U.S. and Germany to discuss tanks for Ukraine on Friday

U.S. Defense Secretary Lloyd Austin will be in Germany on Thursday and meet its new defence minister, a day before they host a meeting of dozens of allies to pledge weapons for Ukraine.

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Ukrainian soldiers build a bunker with sand, as Russia's attack on Ukraine continues, during intense shelling in Bakhmut, Ukraine (Reuters image)

Amid the escalating war, Ukraine pleaded with the West to finally send its heavy tanks as the defence chiefs of the United States and Germany headed for a showdown over weapons.

U.S. Defense Secretary Lloyd Austin will be in Germany on Thursday and meet its new defence minister, a day before they host a meeting of dozens of allies to pledge weapons for Ukraine.

On Friday, defence leaders from 50 countries will gather at Ramstein Air Base in Germany to discuss the way forward to support Ukrainian armed forces.

Top of the agenda is heavy tanks, which Kyiv says it needs to fend off a new Russian onslaught and launch counter-offensives to recapture its occupied territory.

“We have no time, the world does not have this time,” Andriy Yermak, head of the Ukrainian presidential administration, wrote on the Telegram messaging app on Thursday.

“The question of tanks for Ukraine must be closed as soon as possible,” he said. “We are paying for the slowness with the lives of our Ukrainian people. It shouldn’t be like that.”

Ukrainian President Volodymyr Zelenskiy made a similar plea by video link to leaders gathered at the World Economic Forum in Davos on Wednesday, urging them to supply his country before Russia mounts its next missile and armoured ground attacks.

US-Germany talks on tanks

But for the West to send tanks, Washington will have to resolve a stand-off with Berlin, which has so far been reluctant to authorise countries to send its Leopard 2 tanks, a workhorse of militaries across Europe.

The Leopard tanks which Germany made in the thousands during the Cold War and exported to its allies are the only suitable option available in big enough numbers.

As reported, the German government said Berlin would lift its objections if Washington sends its own Abrams tanks. But U.S. officials say the Abrams is inappropriate for Ukraine because it runs on turbine engines that use too much fuel for Kyiv’s strained logistics system to keep them supplied at the front.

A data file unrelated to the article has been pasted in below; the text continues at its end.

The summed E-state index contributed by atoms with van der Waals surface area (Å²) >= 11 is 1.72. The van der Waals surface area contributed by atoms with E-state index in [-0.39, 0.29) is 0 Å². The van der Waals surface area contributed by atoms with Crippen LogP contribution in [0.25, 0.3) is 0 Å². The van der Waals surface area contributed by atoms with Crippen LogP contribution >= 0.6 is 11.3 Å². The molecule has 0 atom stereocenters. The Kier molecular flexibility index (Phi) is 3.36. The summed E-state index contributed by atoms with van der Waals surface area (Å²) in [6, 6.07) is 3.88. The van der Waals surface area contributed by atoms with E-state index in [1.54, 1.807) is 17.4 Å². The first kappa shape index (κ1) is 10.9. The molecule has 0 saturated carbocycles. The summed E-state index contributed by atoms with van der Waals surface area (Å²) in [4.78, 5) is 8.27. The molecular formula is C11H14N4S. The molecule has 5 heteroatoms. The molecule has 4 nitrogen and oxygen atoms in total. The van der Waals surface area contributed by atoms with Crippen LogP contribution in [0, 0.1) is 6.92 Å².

Pentagon’s top policy adviser said on Wednesday that Abrams tanks were not likely to be included in Washington’s next $2 billion military aid package, which will include Stryker armoured vehicles.

“I just don’t think we’re there yet,” a Pentagon official said. “The Abrams tank is a very complicated piece of equipment. It is expensive. It’s hard to train on. It has a jet engine.”

In the past, Germany has exported its Leopard tanks to Poland and Finland. Both countries have already announced that they would be willing to send Leopards if Germany lifts its veto.

Meanwhile, Britain added to the pressure by offering a squadron from its fleet of Challengers, though far fewer of these are available than Leopards.

Germany’s new priority

Germany replaced its defence minister this week and says the tank decision is the first item on the agenda of the new minister, Boris Pistorius, due to meet Austin.

After taking over, German Defence Minister Pistorious said, “the biggest part of upgrading German armed forces is ahead of us.” Ukraine, which has relied primarily on Soviet-era T-72 tank variants, says the new tanks would give its troops the mobile firepower to drive out Russian troops in decisive battles.

Fighting has been concentrated in the south and east of Ukraine, after Russia’s initial assault from the north aimed at taking Kyiv was thwarted during the first months of Russia’s “special military operation”.

After major Ukrainian gains in the second half of 2022, the frontlines have largely been frozen in place over the past two months, with neither side making big gains despite heavy casualties in intense trench warfare.

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First published on: 19-01-2023 at 16:47 IST
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